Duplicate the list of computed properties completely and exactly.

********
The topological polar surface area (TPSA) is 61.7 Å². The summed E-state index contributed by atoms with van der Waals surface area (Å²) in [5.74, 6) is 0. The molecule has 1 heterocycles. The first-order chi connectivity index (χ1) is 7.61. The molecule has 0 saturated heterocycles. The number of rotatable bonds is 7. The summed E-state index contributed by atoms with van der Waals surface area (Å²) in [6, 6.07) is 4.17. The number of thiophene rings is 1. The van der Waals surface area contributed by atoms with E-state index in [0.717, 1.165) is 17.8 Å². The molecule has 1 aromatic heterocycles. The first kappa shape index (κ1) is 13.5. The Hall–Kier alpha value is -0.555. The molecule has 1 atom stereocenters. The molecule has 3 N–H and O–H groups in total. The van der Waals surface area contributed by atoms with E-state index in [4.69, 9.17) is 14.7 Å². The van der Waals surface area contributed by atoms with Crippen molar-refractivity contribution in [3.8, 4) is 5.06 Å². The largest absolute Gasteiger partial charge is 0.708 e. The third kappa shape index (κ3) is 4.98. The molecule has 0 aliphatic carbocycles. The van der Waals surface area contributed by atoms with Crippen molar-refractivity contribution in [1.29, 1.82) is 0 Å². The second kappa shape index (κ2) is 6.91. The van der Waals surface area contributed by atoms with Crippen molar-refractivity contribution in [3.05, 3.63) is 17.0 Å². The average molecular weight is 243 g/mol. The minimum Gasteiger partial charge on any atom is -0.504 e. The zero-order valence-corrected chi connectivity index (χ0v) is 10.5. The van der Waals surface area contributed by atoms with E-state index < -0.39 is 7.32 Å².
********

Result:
The topological polar surface area (TPSA) is 61.7 Å². The summed E-state index contributed by atoms with van der Waals surface area (Å²) in [5.74, 6) is 0. The molecule has 1 heterocycles. The first-order chi connectivity index (χ1) is 7.61. The molecule has 0 saturated heterocycles. The number of rotatable bonds is 7. The summed E-state index contributed by atoms with van der Waals surface area (Å²) in [6, 6.07) is 4.17. The number of thiophene rings is 1. The van der Waals surface area contributed by atoms with E-state index in [0.717, 1.165) is 17.8 Å². The molecule has 1 aromatic heterocycles. The first kappa shape index (κ1) is 13.5. The Hall–Kier alpha value is -0.555. The molecule has 1 atom stereocenters. The molecule has 3 N–H and O–H groups in total. The van der Waals surface area contributed by atoms with E-state index in [4.69, 9.17) is 14.7 Å². The van der Waals surface area contributed by atoms with Crippen molar-refractivity contribution in [3.8, 4) is 5.06 Å². The largest absolute Gasteiger partial charge is 0.708 e. The third kappa shape index (κ3) is 4.98. The molecule has 0 aliphatic carbocycles. The van der Waals surface area contributed by atoms with Crippen molar-refractivity contribution in [1.29, 1.82) is 0 Å². The second kappa shape index (κ2) is 6.91. The van der Waals surface area contributed by atoms with Crippen molar-refractivity contribution in [3.05, 3.63) is 17.0 Å². The average molecular weight is 243 g/mol. The minimum Gasteiger partial charge on any atom is -0.504 e. The zero-order valence-corrected chi connectivity index (χ0v) is 10.5. The van der Waals surface area contributed by atoms with E-state index < -0.39 is 7.32 Å².